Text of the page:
Michael Rosenthal

Klitschko outweighs Haye by 29½ pounds

HAMBURG, Germany – The wide gap in size between Wladimir Klitschko and David Haye became official at the weigh-in Friday at a sporting goods store packed with fans.

Klitschko weighed 242 pounds for the fight on Saturday, 29½ pounds more than the 212½-pound Haye. And 242 is relatively light for the big Ukrainian, who weighed 244¾ and 247 for his last two fights (against Eddie Chambers and Sam Peter).

“He wants to be fast,” said Tom Loeffler of K2 Promotions, the Klitschko brothers’ company.

The weight disparity is the second greatest in Klitschko’s career. He outweighed Chambers by 35¼ pounds.

Meanwhile, Haye is familiar with large weight disparities. Seven-footer Nikolai Valuev outweighed the Briton by 99 pounds in their 2009 fight, which Haye won to claim the WBA title.

Haye also was outweighed by Audley Harrison by 43 pounds in his most-recent fight, which Haye won by third-round KO.

Several hundred people witnessed the weigh in, hosted by ring announcer Michael Buffer. The loudest were fans of Haye, many of whom aparently made the trip from England to support their favorite son.

They cheered and chanted soccer-style songs when Haye was introduced and booed Klitschko, who lives much of the time in Hamburg.

Haye seemed to be stiff as he made his way past the crowd to the area in which the weigh-in took place, although he was difficult to read. His smile seemed to be forced, perhaps a sign of nervousness.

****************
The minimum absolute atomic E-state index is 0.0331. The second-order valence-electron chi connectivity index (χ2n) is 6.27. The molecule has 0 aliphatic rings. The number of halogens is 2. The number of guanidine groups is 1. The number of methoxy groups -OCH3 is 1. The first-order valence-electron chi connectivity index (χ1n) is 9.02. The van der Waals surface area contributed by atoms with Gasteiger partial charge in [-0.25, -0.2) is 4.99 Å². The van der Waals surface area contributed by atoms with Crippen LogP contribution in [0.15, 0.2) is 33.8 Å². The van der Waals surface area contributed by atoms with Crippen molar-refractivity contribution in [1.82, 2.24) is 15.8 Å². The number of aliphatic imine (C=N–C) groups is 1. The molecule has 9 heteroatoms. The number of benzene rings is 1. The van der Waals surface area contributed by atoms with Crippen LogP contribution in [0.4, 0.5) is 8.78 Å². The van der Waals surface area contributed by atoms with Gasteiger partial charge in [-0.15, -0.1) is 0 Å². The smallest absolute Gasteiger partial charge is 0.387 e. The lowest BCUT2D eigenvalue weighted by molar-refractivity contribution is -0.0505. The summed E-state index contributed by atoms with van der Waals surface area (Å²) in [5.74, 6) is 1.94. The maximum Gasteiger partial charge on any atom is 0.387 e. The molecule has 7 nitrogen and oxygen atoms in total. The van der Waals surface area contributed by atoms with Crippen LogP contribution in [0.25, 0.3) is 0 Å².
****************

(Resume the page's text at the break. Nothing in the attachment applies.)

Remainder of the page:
Klitschko, who has been through this so many times, seemed to be relaxed and unfazed by it all.

Buffer first announced Haye’s weight in kilograms, 96.5. Several Americans who were unaware of how many pounds that is were baffled until Buffer quickly gave the weight in pounds.

Several people heard “202 pounds” because of the raucus crowd and were aghast.

“He’s going to killed,” one yelled.

Then it became clear that Buffer had said 2-1-2, which made more sense. Still, a 29½ pound difference is striking even if you knew going in that Klitschko (6-foot-6½) would have a significant weight advantage over Haye (6-3).

“Haye would’ve been a normal-sized heavyweight at one time,” one onlooker said. “Muhammad Ali was 6-3 and about 212 in his prime.”

"That was a long time ago," someone responded.

The fighters engaged in their obligatory stare down after the weights were settled, at first just glaring and then serving up a last bit of trash talk in a promotion filled to the brim with garbage before turning away from one another.

Now the talking is over. It's time to fight.

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